Answer: Most plants will adapt to growing in containers so I think you may be choosing the wrong plants for the amount of sunshine, using the wrong potting soil, or you need to change your watering practices. Here are some tips:
First, choose containers with adequate drainage holes and fill with fresh potting soil rather than garden soil. Plant your favorite plants in the pots and then water them well to settle the soil. Place the pots either in full sun or in shade, depending upon the preferences of the plants you have chosen (check the plant tags). Now comes the hard part. Plants in containers need water more frequently than the same plants planted in the ground. Because their roots are confined, they are more susceptible to fertilizer burn. Check your pots every day. If the top inch of soil is dry to the touch, or if the pot feels light when you pick it up, it needs water. Apply water slowly so it has a chance to soak in. Allow excess to drain freely from the drainage holes. Sometimes containerized plants develop air pockets in and around the roots. No matter how much water you apply, it just drains out without saturating the soil. To combat this, once every week or 10 days, immerse the pot in a larger container of water and allow to sit until no more air bubbles rise to the surface. Then take the pot out and allow it to drain. This will eliminate air pockets and thoroughly wet the soil. You can fertilize every 2-3 weeks during the growing season by using a half-strength dilution of liquid fertilizer (Shultz's, Peter's or Miracle-Gro). This will provide a constant source of nutrients without the risk of overfeeding.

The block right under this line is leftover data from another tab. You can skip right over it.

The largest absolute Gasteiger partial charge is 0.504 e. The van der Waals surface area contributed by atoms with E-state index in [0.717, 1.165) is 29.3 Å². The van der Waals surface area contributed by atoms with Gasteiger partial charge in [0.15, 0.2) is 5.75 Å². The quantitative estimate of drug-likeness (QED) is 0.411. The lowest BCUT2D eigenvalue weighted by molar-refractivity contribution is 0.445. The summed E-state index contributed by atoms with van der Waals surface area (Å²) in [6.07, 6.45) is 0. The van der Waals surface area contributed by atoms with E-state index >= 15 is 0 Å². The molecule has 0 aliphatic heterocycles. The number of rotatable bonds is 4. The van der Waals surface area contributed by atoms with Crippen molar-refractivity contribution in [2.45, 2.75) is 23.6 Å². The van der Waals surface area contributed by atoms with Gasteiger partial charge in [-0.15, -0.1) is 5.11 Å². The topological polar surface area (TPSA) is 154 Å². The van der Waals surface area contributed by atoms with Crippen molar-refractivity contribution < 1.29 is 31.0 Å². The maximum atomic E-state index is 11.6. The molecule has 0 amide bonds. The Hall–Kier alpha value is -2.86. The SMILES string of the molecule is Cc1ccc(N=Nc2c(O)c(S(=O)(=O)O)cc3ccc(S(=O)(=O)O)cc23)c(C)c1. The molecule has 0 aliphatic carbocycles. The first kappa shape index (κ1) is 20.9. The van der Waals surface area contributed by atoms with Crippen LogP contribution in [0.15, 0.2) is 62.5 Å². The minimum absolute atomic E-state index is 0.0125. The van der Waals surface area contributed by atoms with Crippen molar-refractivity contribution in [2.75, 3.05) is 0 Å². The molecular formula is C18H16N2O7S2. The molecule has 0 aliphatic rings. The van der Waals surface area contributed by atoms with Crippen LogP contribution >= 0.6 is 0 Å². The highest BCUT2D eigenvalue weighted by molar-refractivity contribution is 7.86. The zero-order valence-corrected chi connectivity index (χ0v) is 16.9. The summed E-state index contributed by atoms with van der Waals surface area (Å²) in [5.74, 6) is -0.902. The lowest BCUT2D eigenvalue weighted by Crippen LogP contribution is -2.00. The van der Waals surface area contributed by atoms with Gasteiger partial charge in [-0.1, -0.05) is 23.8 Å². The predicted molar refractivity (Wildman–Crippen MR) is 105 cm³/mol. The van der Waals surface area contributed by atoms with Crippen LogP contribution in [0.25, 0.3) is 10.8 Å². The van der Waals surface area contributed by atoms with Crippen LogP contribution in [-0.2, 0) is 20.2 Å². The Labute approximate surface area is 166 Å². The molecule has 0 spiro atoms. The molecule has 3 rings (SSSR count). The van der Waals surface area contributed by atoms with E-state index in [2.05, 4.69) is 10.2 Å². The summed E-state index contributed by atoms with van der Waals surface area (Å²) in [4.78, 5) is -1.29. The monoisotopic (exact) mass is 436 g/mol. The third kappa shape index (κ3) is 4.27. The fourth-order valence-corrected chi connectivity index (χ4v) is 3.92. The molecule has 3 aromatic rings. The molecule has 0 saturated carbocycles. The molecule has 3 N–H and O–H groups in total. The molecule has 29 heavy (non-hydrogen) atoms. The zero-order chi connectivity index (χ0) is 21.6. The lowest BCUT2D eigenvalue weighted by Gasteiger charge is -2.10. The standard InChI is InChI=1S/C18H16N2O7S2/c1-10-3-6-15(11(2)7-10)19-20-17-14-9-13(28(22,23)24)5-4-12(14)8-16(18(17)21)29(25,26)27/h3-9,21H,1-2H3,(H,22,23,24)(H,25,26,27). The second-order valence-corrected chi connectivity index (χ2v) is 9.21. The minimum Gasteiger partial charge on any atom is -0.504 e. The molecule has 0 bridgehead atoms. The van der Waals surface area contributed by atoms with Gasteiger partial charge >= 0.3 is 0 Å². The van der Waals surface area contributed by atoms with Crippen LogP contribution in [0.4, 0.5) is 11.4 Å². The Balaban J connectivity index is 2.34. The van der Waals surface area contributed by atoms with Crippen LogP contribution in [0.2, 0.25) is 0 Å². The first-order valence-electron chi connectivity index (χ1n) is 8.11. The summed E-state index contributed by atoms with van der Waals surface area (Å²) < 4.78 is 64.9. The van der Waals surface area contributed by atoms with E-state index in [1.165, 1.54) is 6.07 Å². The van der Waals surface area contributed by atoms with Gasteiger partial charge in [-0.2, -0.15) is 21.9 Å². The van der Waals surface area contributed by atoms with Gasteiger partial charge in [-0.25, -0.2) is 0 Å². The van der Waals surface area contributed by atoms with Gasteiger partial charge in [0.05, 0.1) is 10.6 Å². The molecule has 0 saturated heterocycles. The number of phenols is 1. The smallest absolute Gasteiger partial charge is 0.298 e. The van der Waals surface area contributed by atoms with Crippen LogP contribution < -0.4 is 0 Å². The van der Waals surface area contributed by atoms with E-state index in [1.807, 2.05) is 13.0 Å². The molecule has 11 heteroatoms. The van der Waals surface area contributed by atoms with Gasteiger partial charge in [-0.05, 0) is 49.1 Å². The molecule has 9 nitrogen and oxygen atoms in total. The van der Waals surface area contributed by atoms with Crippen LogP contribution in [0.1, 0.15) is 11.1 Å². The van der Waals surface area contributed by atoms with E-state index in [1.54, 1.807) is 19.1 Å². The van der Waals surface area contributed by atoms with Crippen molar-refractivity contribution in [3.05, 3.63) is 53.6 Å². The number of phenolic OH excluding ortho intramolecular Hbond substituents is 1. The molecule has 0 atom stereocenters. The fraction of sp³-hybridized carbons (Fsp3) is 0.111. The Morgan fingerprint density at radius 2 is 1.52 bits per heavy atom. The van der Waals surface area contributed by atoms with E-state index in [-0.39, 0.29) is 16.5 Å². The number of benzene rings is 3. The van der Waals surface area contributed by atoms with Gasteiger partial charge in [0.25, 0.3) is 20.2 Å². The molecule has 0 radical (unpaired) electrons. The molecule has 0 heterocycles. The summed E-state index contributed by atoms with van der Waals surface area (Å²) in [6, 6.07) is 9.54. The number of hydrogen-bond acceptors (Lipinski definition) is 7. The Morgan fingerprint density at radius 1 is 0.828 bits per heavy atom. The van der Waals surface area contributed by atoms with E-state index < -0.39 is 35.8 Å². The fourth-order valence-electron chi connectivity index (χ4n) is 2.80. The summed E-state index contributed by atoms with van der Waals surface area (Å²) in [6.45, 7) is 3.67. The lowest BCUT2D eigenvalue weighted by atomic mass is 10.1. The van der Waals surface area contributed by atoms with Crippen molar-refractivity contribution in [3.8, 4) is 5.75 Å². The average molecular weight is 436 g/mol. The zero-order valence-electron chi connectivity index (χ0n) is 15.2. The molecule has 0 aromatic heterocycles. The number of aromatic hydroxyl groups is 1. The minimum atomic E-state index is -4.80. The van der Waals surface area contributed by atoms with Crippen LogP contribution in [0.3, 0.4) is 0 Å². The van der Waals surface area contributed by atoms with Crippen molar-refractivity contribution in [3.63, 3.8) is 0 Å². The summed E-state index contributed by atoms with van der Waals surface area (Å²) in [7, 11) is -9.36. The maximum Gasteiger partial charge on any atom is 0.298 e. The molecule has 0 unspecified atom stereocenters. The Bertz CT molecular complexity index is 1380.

Hope this answers all your questions!
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